This is an opinion piece by guest author Patrick Maynard.
Alaska, Spain and the Pope are all in favor of a universal basic income. Can Germany get on board as well?
A few weeks ago, I set out to write an article for the Washington Examiner about short-time working benefit (‘Kurzarbeitergeld’ in German), which is a novel concept in the United States. After interviews with economists and wealth distribution advocates led me down a rabbit hole, however, the story turned into an opinion piece advocating UBI (‘Grundeinkommen’ in German) in the U.S..
The Spanish UBI
After the piece was published, I didn’t think much more about the topic, since pushing for a UBI during a pandemic is not an especially fresh take in the U.S.. Many other Americans have already written about the idea. A UBI was one of the few things that Martin Luther King and Richard Nixon could agree on, and it’s been proposed by other Americans, from Thomas Paine and Milton Friedman to Andrew Yang and Elon Musk. It’s hardly an original thought. So I didn’t dwell on it.
I didn’t think about it, that is, until Monday the 6th, when I learned about what had happened the previous night.
No UBI Plans in Germany
Spain, in other words, had leapfrogged most of Europe, giving its residents the means to stay home during the outbreak of the disease — rich and poor, employed and unemployed, literate and illiterate. They would receive money whether they worked or stayed home, and the message was clear: “Stay home.”
The Spanish government had learned well the lessons gained from places like Finland, Alaska, California and elsewhere. They were going to give their people a steady income, no matter what social stations they might occupy and it would be protected from the economic threats of both lockdown and, a bit later, automation.
But according to the economists I talked with for my Examiner piece, German federal lawmakers have no such plans.
More Complicated Idea
“There are no political initiatives [which] would drive [UBI in Germany] forward,” economist Enzo Weber told me.
“… even the trade unions are not in favor [of a UBI], and the employers are anyway against it, and if you don’t have the employers, and you don’t have the trade unions, then in Germany, it’s extremely difficult to get something done.”
Some people have criticized the idea of universal cash payments, saying that a means-tested way of distributing money to those below a certain income threshold is a better idea. Putting aside the very important fact that a universal payment can be faster (as there’s less paperwork and research involved, and fewer steps to mess up), the universality of the payments is not to be underestimated in its worth.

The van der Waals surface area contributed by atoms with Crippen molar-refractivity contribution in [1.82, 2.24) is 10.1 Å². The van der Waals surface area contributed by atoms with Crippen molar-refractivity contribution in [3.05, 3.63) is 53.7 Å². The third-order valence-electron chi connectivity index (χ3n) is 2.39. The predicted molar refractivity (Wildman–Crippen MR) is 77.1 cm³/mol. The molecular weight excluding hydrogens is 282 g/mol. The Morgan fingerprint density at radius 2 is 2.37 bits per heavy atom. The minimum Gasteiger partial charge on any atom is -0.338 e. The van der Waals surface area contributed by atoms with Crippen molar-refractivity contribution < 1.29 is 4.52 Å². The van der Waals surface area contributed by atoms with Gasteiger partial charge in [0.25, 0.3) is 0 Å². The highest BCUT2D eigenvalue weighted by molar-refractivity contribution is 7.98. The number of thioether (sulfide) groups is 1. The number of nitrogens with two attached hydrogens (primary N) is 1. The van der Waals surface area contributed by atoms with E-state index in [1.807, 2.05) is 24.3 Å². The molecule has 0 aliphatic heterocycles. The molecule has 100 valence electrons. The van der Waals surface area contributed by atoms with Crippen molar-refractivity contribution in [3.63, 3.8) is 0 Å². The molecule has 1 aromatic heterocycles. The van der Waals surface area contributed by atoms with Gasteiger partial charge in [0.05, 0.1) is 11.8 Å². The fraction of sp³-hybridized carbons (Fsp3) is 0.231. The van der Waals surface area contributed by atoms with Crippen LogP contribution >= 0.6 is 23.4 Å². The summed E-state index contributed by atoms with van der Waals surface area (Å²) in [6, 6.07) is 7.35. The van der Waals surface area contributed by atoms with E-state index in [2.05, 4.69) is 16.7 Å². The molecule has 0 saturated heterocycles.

Hollowed-Out Middle Class
By paying literally everyone from the same pot, UBI measures form a social contract that says “we humans are all in this together.” Such a contract is less likely to be eroded or broken than a series of income-capped welfare measures, under which various minority groups can be shamelessly scapegoated.
(For a good chunk of the 20th century, after all, the United States had a nascent welfare state before the heavily racialized scapegoating of “welfare queens” in the 1970s and 80s, and that path did not end well for those aspiring to let their children join the middle class.)
Additionally, by not having a maximum income level under which one can receive payments, a UBI does not discourage recipients from getting jobs. That will be increasingly important: While automation is unlikely to reduce the total number of jobs in the short term, economists and futurists have predicted that automation unabated by other measures will lead to a hollowing-out of the middle class as time goes on, with the populations of the very wealthy and the very poor becoming more dominant. The most obvious medicine for that ailment is a UBI.
UBI is the Future
A basic income is the future for all developed countries that wish to stay developed, rather than sliding into the inequality seen in countries that are regressing. Spain has heard this message loud and clear. The only question is: will Germany?
Note: Opinion pieces by guest authors do not necessarily reflect the views of The Berlin Spectator.